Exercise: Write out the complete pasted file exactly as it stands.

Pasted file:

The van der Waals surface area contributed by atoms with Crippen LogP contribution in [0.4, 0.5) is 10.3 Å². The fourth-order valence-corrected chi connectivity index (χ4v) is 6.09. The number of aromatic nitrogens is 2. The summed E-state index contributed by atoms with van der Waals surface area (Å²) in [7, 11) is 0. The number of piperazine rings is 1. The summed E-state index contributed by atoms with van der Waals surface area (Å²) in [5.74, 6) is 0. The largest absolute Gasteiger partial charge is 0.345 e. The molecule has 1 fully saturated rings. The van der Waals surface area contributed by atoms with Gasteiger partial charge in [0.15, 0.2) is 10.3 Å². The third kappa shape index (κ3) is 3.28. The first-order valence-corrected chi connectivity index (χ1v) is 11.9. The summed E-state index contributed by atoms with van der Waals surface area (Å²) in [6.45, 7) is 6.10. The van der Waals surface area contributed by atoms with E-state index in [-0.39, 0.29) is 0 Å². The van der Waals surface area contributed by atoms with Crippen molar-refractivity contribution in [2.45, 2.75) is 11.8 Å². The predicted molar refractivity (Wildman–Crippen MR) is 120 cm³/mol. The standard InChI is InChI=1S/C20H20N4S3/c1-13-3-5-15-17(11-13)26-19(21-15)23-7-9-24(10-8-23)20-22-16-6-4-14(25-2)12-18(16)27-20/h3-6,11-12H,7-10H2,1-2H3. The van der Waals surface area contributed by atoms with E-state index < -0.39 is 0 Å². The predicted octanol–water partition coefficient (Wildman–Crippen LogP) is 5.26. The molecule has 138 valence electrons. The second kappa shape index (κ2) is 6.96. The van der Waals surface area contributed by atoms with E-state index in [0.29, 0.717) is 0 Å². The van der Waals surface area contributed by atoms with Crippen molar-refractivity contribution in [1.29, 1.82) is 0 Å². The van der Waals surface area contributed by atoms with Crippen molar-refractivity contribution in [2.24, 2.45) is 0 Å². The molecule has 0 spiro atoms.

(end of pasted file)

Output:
The van der Waals surface area contributed by atoms with Crippen LogP contribution in [0.4, 0.5) is 10.3 Å². The fourth-order valence-corrected chi connectivity index (χ4v) is 6.09. The number of aromatic nitrogens is 2. The summed E-state index contributed by atoms with van der Waals surface area (Å²) in [7, 11) is 0. The number of piperazine rings is 1. The summed E-state index contributed by atoms with van der Waals surface area (Å²) in [5.74, 6) is 0. The largest absolute Gasteiger partial charge is 0.345 e. The molecule has 1 fully saturated rings. The van der Waals surface area contributed by atoms with Gasteiger partial charge in [0.15, 0.2) is 10.3 Å². The third kappa shape index (κ3) is 3.28. The first-order valence-corrected chi connectivity index (χ1v) is 11.9. The summed E-state index contributed by atoms with van der Waals surface area (Å²) in [6.45, 7) is 6.10. The van der Waals surface area contributed by atoms with E-state index in [-0.39, 0.29) is 0 Å². The van der Waals surface area contributed by atoms with Crippen molar-refractivity contribution in [2.45, 2.75) is 11.8 Å². The predicted molar refractivity (Wildman–Crippen MR) is 120 cm³/mol. The standard InChI is InChI=1S/C20H20N4S3/c1-13-3-5-15-17(11-13)26-19(21-15)23-7-9-24(10-8-23)20-22-16-6-4-14(25-2)12-18(16)27-20/h3-6,11-12H,7-10H2,1-2H3. The van der Waals surface area contributed by atoms with E-state index < -0.39 is 0 Å². The predicted octanol–water partition coefficient (Wildman–Crippen LogP) is 5.26. The molecule has 138 valence electrons. The second kappa shape index (κ2) is 6.96. The van der Waals surface area contributed by atoms with E-state index in [0.29, 0.717) is 0 Å². The van der Waals surface area contributed by atoms with Crippen molar-refractivity contribution in [1.29, 1.82) is 0 Å². The van der Waals surface area contributed by atoms with Crippen molar-refractivity contribution in [2.24, 2.45) is 0 Å². The molecule has 0 spiro atoms.